As a result, and after several years of soul searching, I finally found Microcosm Publishing and a place where my pacifist, punk rock ideals could be encouraged. Every day I reminded of this by a poster I walk past each and every day that gives me hope in humanity and the role I can play in bringing it to a better place, “i will not rule and also ruled i will not be.”


Cyn

Where were you 22 years ago? What were you like?
I was an 8 year old bookworm and an early Romantic, feeling quite displaced in North Carolina after moving from south Florida not long before.
I was obsessed with Sailor Moon, and magic, and fantasy books, horses and unicorns, and feminist pop/rock music like the Spice Girls and Alanis Morissette. I helped take care of my brother, a toddler at the time, and spent a lot of time at my family’s workplaces. I had a Sega Genesis and played Sonic and Ecco and played Doom on our cobbled-together PC. I spent lots of time imagining or in books, my mom reading the Wizard of Oz series to me, my dad, The Hobbit.
How have things changed for the better and/or worst?
I’ve moved across the country — one coast to the other — which has changed virtually everything. I traveled a lot before now, which I actually blame on a wanderlust my mother instilled in me with sudden roadtrips and activities throughout my childhood. (Having driven across the country three times now, that wanderlust has mellowed out quite a bit.)
I didn’t know it at the time, but I grew up poor, and my parents spent years working to build a better, more stable life for us all, so by the time poverty was something I could understand, we weren’t dealing as much with it anymore. As an adult I’ve re-entered this cycle, but every year things get a little bit better financially, and mentally for that matter. Growing up I also had a lot of basic, unfixable health problems — anxiety, dismenorrea, insomnia, ulcers, etc — that I learned to put up with, and eventually learned to manage more functionally with cannabis, which (growing up in an opinionated Puerto Rican family that said NO to drugs) I never thought I’d do, and things continue to be on an up-swing. These days I feel fully independent and capable, and supported by my workplace, which I love. 22 years ago, this is not the life I would have expected, but I dig it 🙂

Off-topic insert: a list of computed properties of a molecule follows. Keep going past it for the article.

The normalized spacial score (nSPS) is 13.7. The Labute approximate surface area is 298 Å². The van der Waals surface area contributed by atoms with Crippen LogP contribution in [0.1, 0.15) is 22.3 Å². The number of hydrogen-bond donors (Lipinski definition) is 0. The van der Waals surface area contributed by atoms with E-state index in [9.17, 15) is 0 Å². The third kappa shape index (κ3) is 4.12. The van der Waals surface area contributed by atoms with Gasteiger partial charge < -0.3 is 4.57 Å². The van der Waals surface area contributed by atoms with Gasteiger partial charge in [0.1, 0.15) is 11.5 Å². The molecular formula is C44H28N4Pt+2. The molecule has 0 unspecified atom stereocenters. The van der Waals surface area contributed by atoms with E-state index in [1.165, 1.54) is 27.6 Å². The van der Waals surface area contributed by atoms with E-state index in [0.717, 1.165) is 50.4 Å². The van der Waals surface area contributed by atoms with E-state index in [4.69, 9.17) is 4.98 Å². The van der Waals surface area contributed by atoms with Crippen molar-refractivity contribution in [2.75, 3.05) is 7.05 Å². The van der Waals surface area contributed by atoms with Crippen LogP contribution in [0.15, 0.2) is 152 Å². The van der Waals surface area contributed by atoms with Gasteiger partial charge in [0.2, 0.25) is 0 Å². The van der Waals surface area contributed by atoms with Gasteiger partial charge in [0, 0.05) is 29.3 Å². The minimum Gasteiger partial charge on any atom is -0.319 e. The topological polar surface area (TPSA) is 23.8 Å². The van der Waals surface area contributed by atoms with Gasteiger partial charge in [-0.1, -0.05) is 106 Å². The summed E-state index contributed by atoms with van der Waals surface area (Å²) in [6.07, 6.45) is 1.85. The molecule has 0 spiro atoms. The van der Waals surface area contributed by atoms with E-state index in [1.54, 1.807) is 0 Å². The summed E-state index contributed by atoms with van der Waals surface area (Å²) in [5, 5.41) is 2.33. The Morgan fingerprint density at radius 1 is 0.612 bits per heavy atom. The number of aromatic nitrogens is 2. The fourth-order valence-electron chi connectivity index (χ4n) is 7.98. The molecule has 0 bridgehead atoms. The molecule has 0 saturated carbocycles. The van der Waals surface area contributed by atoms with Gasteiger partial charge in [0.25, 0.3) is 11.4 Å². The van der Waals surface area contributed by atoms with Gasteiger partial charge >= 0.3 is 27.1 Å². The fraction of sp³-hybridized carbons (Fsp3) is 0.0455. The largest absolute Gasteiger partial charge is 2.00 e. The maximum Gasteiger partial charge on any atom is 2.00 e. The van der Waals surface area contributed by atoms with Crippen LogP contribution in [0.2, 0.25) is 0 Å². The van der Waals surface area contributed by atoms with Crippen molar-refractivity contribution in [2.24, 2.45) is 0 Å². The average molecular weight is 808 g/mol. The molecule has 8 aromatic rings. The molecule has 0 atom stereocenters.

Sidnee

Looks like someone took away Little Sid’s book…

Where were you 22 years ago? What were you like?
I was hanging out in my teen mom’s womb, waiting to come disrupt her life in the best way.
What was your life like? What were you up to?
Life was chill, just developing limbs and organs!
How have things changed for the better and/or worst?
Things have just changed, period. I think I’m due for a rebirth soon. I’m really glad I was born, and I’m really glad Microcosm joined me in the endeavor of existence.

 


 

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And if you haven’t yet, don’t forget to enter to win our March mental health books on the blog HERE!

On the Podcast – Bringing Your Book To Its Audience

Microcosm owners Joe Biel and Elly Blue bring you a workshop they presented at the Pacific Northwest Booksellers Association regional trade show, about the importance of connecting your work to an audience and the vitality of putting books in boxes (and all of the various dangers and how to avoid them).

Link

5 Ways to Fight SAD (& win books!)

Feeling down more than usual in these grey (or white, if you’re buried in snow) winter days? It could be “SAD.”

With two mental health books coming out next month, and the grey days of Portland still coming and going, we’re talking with Dr. Faith and Set Sytes about Seasonal Affective Disorder, AND giving away free books!

So, you think you’ve got SAD.

First: Don’t Panic.
But also, don’t ignore it.

Seasonal Affective Disorder is a type of depression that ebbs and flows with the seasons, typically causing extra depression during the winter months. This is especially common for folks with mood disorders already, women, and folks who live further from the equator.
Winter is the big SAD season, though some do experience it during summertime (me, right here, for real!), and it can often take sufferers by surprise.

A Survival Guide For Imaginative Pessimists

Set Sytes, author of How Not to Kill Yourself, says this about his experience with SAD: